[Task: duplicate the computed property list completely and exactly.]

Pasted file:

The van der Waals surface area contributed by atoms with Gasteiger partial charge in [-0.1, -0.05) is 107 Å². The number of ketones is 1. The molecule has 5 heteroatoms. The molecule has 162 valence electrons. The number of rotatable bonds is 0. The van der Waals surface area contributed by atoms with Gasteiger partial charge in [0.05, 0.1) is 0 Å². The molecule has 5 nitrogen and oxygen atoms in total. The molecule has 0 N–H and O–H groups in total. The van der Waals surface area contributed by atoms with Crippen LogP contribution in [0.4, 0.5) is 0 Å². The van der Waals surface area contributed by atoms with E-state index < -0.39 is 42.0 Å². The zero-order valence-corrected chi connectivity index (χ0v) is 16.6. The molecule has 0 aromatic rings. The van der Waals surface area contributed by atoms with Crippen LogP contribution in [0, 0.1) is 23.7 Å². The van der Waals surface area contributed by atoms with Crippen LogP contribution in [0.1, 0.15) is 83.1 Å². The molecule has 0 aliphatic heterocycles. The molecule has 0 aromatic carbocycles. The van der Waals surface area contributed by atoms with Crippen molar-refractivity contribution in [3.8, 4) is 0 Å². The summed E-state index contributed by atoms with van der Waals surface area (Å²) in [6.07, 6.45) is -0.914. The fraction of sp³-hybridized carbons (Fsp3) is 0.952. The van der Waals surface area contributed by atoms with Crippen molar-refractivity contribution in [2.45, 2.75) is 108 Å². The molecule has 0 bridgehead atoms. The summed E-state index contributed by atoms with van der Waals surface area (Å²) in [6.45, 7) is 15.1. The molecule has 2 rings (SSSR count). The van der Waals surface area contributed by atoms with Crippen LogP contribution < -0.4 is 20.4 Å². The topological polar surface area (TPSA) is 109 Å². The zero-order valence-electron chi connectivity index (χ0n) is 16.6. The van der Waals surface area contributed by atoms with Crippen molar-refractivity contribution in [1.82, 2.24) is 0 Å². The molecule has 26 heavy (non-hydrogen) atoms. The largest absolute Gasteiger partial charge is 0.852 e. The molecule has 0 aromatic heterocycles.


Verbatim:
The van der Waals surface area contributed by atoms with Gasteiger partial charge in [-0.1, -0.05) is 107 Å². The number of ketones is 1. The molecule has 5 heteroatoms. The molecule has 162 valence electrons. The number of rotatable bonds is 0. The van der Waals surface area contributed by atoms with Gasteiger partial charge in [0.05, 0.1) is 0 Å². The molecule has 5 nitrogen and oxygen atoms in total. The molecule has 0 N–H and O–H groups in total. The van der Waals surface area contributed by atoms with Crippen LogP contribution in [0.4, 0.5) is 0 Å². The van der Waals surface area contributed by atoms with E-state index < -0.39 is 42.0 Å². The zero-order valence-corrected chi connectivity index (χ0v) is 16.6. The molecule has 0 aromatic rings. The van der Waals surface area contributed by atoms with Crippen LogP contribution in [0, 0.1) is 23.7 Å². The van der Waals surface area contributed by atoms with Crippen LogP contribution in [0.1, 0.15) is 83.1 Å². The molecule has 0 aliphatic heterocycles. The molecule has 0 aromatic carbocycles. The van der Waals surface area contributed by atoms with Crippen molar-refractivity contribution in [3.8, 4) is 0 Å². The summed E-state index contributed by atoms with van der Waals surface area (Å²) in [6.07, 6.45) is -0.914. The fraction of sp³-hybridized carbons (Fsp3) is 0.952. The van der Waals surface area contributed by atoms with Crippen molar-refractivity contribution in [2.45, 2.75) is 108 Å². The molecule has 0 bridgehead atoms. The summed E-state index contributed by atoms with van der Waals surface area (Å²) in [6.45, 7) is 15.1. The molecule has 2 rings (SSSR count). The van der Waals surface area contributed by atoms with Crippen LogP contribution < -0.4 is 20.4 Å². The topological polar surface area (TPSA) is 109 Å². The zero-order valence-electron chi connectivity index (χ0n) is 16.6. The van der Waals surface area contributed by atoms with Crippen molar-refractivity contribution in [1.82, 2.24) is 0 Å². The molecule has 26 heavy (non-hydrogen) atoms. The largest absolute Gasteiger partial charge is 0.852 e. The molecule has 0 aromatic heterocycles.